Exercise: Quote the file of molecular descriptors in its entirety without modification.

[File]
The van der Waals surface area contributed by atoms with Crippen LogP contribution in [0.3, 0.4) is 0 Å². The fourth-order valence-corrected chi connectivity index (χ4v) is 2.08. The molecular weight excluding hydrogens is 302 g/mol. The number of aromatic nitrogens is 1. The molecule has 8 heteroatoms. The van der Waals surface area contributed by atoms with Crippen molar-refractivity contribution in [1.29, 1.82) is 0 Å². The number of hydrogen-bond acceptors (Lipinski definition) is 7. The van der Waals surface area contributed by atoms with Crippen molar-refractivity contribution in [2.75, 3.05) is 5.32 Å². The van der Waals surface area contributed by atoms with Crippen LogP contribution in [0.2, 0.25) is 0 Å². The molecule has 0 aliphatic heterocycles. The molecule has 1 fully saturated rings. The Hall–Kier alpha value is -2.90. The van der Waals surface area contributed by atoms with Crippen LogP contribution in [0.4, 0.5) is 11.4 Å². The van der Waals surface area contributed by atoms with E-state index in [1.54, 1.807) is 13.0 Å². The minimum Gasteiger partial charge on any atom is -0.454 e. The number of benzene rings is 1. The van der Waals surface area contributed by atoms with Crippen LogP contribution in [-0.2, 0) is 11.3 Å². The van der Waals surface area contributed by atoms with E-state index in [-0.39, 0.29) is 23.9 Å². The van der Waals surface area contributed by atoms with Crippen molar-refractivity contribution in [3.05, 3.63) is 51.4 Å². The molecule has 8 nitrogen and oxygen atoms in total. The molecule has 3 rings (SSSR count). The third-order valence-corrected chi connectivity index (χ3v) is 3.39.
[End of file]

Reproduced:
The van der Waals surface area contributed by atoms with Crippen LogP contribution in [0.3, 0.4) is 0 Å². The fourth-order valence-corrected chi connectivity index (χ4v) is 2.08. The molecular weight excluding hydrogens is 302 g/mol. The number of aromatic nitrogens is 1. The molecule has 8 heteroatoms. The van der Waals surface area contributed by atoms with Crippen molar-refractivity contribution in [1.29, 1.82) is 0 Å². The number of hydrogen-bond acceptors (Lipinski definition) is 7. The van der Waals surface area contributed by atoms with Crippen molar-refractivity contribution in [2.75, 3.05) is 5.32 Å². The van der Waals surface area contributed by atoms with Crippen LogP contribution in [0.2, 0.25) is 0 Å². The molecule has 0 aliphatic heterocycles. The molecule has 1 fully saturated rings. The Hall–Kier alpha value is -2.90. The van der Waals surface area contributed by atoms with Crippen LogP contribution in [0.4, 0.5) is 11.4 Å². The van der Waals surface area contributed by atoms with E-state index in [1.54, 1.807) is 13.0 Å². The minimum Gasteiger partial charge on any atom is -0.454 e. The number of benzene rings is 1. The van der Waals surface area contributed by atoms with Crippen LogP contribution in [-0.2, 0) is 11.3 Å². The van der Waals surface area contributed by atoms with E-state index in [-0.39, 0.29) is 23.9 Å². The van der Waals surface area contributed by atoms with Crippen molar-refractivity contribution in [3.05, 3.63) is 51.4 Å². The molecule has 8 nitrogen and oxygen atoms in total. The molecule has 3 rings (SSSR count). The third-order valence-corrected chi connectivity index (χ3v) is 3.39.